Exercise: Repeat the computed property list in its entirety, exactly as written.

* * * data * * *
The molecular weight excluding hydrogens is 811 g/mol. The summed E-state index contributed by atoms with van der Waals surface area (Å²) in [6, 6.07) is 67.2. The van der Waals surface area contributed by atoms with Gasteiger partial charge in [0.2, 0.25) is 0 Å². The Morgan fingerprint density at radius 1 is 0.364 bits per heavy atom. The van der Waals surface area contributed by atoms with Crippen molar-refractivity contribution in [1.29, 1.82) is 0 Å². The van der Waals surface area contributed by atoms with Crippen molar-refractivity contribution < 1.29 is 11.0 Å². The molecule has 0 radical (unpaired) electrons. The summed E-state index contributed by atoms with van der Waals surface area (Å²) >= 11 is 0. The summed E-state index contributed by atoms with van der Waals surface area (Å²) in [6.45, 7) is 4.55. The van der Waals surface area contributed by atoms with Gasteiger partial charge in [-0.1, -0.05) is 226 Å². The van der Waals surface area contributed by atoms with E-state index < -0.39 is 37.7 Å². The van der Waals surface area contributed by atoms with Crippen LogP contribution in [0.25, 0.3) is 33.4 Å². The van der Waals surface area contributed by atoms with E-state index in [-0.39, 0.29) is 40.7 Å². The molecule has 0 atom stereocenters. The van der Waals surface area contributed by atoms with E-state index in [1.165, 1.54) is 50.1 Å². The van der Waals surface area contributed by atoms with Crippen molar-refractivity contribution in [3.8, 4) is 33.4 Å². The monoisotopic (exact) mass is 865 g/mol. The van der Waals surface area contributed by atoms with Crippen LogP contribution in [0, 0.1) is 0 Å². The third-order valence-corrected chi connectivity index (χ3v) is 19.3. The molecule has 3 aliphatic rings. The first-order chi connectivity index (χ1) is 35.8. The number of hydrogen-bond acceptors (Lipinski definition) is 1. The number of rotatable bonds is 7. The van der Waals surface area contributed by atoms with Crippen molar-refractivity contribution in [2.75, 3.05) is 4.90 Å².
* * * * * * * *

The molecular weight excluding hydrogens is 811 g/mol. The summed E-state index contributed by atoms with van der Waals surface area (Å²) in [6, 6.07) is 67.2. The van der Waals surface area contributed by atoms with Gasteiger partial charge in [0.2, 0.25) is 0 Å². The Morgan fingerprint density at radius 1 is 0.364 bits per heavy atom. The van der Waals surface area contributed by atoms with Crippen molar-refractivity contribution in [1.29, 1.82) is 0 Å². The van der Waals surface area contributed by atoms with Crippen molar-refractivity contribution < 1.29 is 11.0 Å². The molecule has 0 radical (unpaired) electrons. The summed E-state index contributed by atoms with van der Waals surface area (Å²) >= 11 is 0. The summed E-state index contributed by atoms with van der Waals surface area (Å²) in [6.45, 7) is 4.55. The van der Waals surface area contributed by atoms with Gasteiger partial charge in [-0.1, -0.05) is 226 Å². The van der Waals surface area contributed by atoms with E-state index < -0.39 is 37.7 Å². The van der Waals surface area contributed by atoms with Crippen LogP contribution in [0.25, 0.3) is 33.4 Å². The van der Waals surface area contributed by atoms with E-state index in [-0.39, 0.29) is 40.7 Å². The molecule has 0 atom stereocenters. The van der Waals surface area contributed by atoms with E-state index in [1.165, 1.54) is 50.1 Å². The van der Waals surface area contributed by atoms with Crippen molar-refractivity contribution in [3.8, 4) is 33.4 Å². The monoisotopic (exact) mass is 865 g/mol. The van der Waals surface area contributed by atoms with Crippen LogP contribution in [0, 0.1) is 0 Å². The third-order valence-corrected chi connectivity index (χ3v) is 19.3. The molecule has 3 aliphatic rings. The first-order chi connectivity index (χ1) is 35.8. The number of hydrogen-bond acceptors (Lipinski definition) is 1. The number of rotatable bonds is 7. The van der Waals surface area contributed by atoms with Crippen molar-refractivity contribution in [2.75, 3.05) is 4.90 Å².